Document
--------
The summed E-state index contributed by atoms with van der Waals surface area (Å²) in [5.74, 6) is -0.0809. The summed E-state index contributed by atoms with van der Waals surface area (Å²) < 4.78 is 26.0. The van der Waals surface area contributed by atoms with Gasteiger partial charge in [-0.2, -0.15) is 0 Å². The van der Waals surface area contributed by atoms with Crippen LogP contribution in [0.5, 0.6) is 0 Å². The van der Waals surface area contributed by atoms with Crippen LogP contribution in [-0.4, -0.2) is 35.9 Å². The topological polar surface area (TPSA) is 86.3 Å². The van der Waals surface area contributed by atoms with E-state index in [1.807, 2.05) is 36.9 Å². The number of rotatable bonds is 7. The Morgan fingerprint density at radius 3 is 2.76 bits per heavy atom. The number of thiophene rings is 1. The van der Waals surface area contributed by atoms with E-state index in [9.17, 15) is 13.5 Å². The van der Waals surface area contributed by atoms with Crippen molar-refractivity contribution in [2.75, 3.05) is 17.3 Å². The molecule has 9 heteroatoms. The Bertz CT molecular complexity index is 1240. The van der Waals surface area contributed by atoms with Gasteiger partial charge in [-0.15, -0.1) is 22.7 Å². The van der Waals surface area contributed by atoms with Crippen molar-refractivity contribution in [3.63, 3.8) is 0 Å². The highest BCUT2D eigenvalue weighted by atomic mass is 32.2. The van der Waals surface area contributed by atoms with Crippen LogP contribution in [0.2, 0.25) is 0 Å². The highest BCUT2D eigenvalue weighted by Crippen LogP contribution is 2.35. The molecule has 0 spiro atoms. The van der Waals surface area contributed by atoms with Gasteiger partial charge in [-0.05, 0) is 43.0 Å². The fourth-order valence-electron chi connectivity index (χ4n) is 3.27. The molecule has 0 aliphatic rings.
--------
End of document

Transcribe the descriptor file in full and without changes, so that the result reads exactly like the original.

The summed E-state index contributed by atoms with van der Waals surface area (Å²) in [5.74, 6) is -0.0809. The summed E-state index contributed by atoms with van der Waals surface area (Å²) < 4.78 is 26.0. The van der Waals surface area contributed by atoms with Gasteiger partial charge in [-0.2, -0.15) is 0 Å². The van der Waals surface area contributed by atoms with Crippen LogP contribution in [0.5, 0.6) is 0 Å². The van der Waals surface area contributed by atoms with Crippen LogP contribution in [-0.4, -0.2) is 35.9 Å². The topological polar surface area (TPSA) is 86.3 Å². The van der Waals surface area contributed by atoms with E-state index in [1.807, 2.05) is 36.9 Å². The number of rotatable bonds is 7. The Morgan fingerprint density at radius 3 is 2.76 bits per heavy atom. The number of thiophene rings is 1. The van der Waals surface area contributed by atoms with E-state index in [9.17, 15) is 13.5 Å². The van der Waals surface area contributed by atoms with Crippen molar-refractivity contribution in [2.75, 3.05) is 17.3 Å². The molecule has 9 heteroatoms. The Bertz CT molecular complexity index is 1240. The van der Waals surface area contributed by atoms with Gasteiger partial charge in [-0.15, -0.1) is 22.7 Å². The van der Waals surface area contributed by atoms with Crippen molar-refractivity contribution in [3.63, 3.8) is 0 Å². The highest BCUT2D eigenvalue weighted by atomic mass is 32.2. The van der Waals surface area contributed by atoms with Crippen LogP contribution in [0.2, 0.25) is 0 Å². The highest BCUT2D eigenvalue weighted by Crippen LogP contribution is 2.35. The molecule has 0 spiro atoms. The van der Waals surface area contributed by atoms with Gasteiger partial charge in [-0.05, 0) is 43.0 Å². The fourth-order valence-electron chi connectivity index (χ4n) is 3.27. The molecule has 0 aliphatic rings.